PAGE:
A small, whole grain mini-biscuit, a chunk of Teriyaki Chinook Salmon, a half glass of high pulp orange juice and dark black coffee.

I needed to start this day off with something I can relate to because it's just not happening when I search for "news".

Books on my side table are being ignored. Mark Twain, Sherman Alexie short stories, Raymond Carver's poetry, Charles Bukowski's "On Writing", all well thumbed and half read don't get finished.

The urge to see what new abomination has emerged has become a distraction.

I look up and my focus gets changed. Like when a fly slams into the window and the Bengal runs across the room, leaps onto and skids across the dining room table, pirouettes and snags it mid-flight for a crunchy snack.

Don't look up. That should keep things calmer.

The goons now have unlimited access in and out of The White House, desperados from a foreign land while occasionally some minor goofball jumps the fence runs across the big lawn and his capture is noted as being significant.



I had intended to write this post a few days ago, then I saw the local cyber rag beat me to it. I'll include it here as a link. There are some great photos:


It was 50 years ago this coming weekend that then Governor Tom Call, a Republican, known to Portlanders previously as a dogged local TV reporter, made a grand gesture alighting on the sand at Cannon Beach in a helicopter, to make the point that public access to the coastline was being challenged by private property owners.

I will forever be grateful to him for that. The Oregon Beach Bill declared that dry sands from the high water mark back to the property lines of owners would be for public use and could not be cordoned off. It has made all the difference in the world for those who want to enjoy this scenic paradise.

This past weekend I attended The Spring Unveiling in Cannon Beach. The town was abuzz with happy people of all ages and backgrounds. I heard a number of languages and thought it great to see so many different people. Now, granted, it was not so economically diverse. Art can be expensive.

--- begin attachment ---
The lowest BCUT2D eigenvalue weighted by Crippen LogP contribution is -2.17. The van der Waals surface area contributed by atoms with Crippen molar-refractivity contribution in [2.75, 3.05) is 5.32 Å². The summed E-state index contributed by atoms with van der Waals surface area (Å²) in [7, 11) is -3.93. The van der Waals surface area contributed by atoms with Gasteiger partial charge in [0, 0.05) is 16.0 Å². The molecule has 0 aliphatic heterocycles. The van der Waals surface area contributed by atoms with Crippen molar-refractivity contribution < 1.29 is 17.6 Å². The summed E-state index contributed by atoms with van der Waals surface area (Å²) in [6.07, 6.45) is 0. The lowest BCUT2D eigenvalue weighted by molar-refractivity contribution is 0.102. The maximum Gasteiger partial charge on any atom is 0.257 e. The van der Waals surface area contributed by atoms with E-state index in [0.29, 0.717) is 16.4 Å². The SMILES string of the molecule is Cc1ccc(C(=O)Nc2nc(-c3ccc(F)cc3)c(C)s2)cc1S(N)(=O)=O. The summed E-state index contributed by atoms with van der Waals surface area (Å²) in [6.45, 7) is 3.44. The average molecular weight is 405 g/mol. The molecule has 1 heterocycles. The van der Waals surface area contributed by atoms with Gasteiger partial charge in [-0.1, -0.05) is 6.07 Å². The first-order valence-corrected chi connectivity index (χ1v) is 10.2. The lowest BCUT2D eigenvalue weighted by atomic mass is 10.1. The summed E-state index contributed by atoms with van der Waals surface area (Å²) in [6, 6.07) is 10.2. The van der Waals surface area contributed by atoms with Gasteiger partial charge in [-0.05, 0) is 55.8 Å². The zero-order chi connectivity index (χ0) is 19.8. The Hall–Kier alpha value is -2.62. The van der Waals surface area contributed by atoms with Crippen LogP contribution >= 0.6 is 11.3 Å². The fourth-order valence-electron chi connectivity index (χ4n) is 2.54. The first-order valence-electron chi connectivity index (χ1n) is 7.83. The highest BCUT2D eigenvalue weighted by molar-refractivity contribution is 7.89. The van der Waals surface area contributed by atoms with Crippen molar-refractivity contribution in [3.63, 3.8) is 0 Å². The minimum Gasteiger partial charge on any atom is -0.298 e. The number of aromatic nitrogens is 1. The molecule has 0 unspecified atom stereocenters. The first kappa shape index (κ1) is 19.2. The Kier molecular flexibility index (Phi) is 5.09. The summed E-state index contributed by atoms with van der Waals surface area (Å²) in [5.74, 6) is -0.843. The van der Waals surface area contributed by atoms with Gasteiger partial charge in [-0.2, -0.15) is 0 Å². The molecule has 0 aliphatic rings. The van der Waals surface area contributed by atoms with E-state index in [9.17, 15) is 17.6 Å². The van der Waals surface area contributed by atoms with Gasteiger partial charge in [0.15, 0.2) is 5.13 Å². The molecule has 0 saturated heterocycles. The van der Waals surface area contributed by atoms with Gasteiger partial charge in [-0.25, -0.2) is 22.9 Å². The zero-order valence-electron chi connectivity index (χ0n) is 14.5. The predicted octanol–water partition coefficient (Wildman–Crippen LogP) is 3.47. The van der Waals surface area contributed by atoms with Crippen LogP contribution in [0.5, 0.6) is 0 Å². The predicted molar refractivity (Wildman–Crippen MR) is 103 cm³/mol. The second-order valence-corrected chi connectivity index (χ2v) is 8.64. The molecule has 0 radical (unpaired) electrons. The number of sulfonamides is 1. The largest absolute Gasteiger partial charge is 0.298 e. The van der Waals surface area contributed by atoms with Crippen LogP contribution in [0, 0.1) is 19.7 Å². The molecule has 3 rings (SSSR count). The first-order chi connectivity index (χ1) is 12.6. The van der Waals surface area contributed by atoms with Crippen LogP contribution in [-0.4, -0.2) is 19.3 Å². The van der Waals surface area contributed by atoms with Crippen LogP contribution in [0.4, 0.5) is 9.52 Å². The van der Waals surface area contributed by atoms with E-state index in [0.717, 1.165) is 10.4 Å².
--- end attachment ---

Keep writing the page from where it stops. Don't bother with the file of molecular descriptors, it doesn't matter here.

I enjoy the art displays and talking to the artists and have made friends with several over the years. I know which artists have accessible pricing and came home with a couple of new pieces. The $28,000 cast bronze bear statue was not on the shopping list.
The sun was bright, the food was free and plentiful and the wine and local beers were offered up gratis. Music flowed on the streets and in the galleries and just for a weekend I pretended things were like this everywhere.
I've returned now, to a city that has changed drastically and wonder how much longer I'll stay. I looked at real estate in the sleepy end of Seaside on Sunday after check-out and thought a bit about looking at more a bit northward towards the mouth of The Columbia River.
Perhaps the biggest mistake I ever made was in 1969 when I took my savings from piece meal jobs and headed off to college instead of buying land at the beach. No going back though.
Now the question remains. Stay here or go? The idea of a reverse mortgage makes people recoil but little is known about them. I've researched them and think they are a great purchasing tool. Pouring the equity from the 1912 Craftsman I live in, into anything almost at the coast and then never paying a mortgage again has a lot of appeal.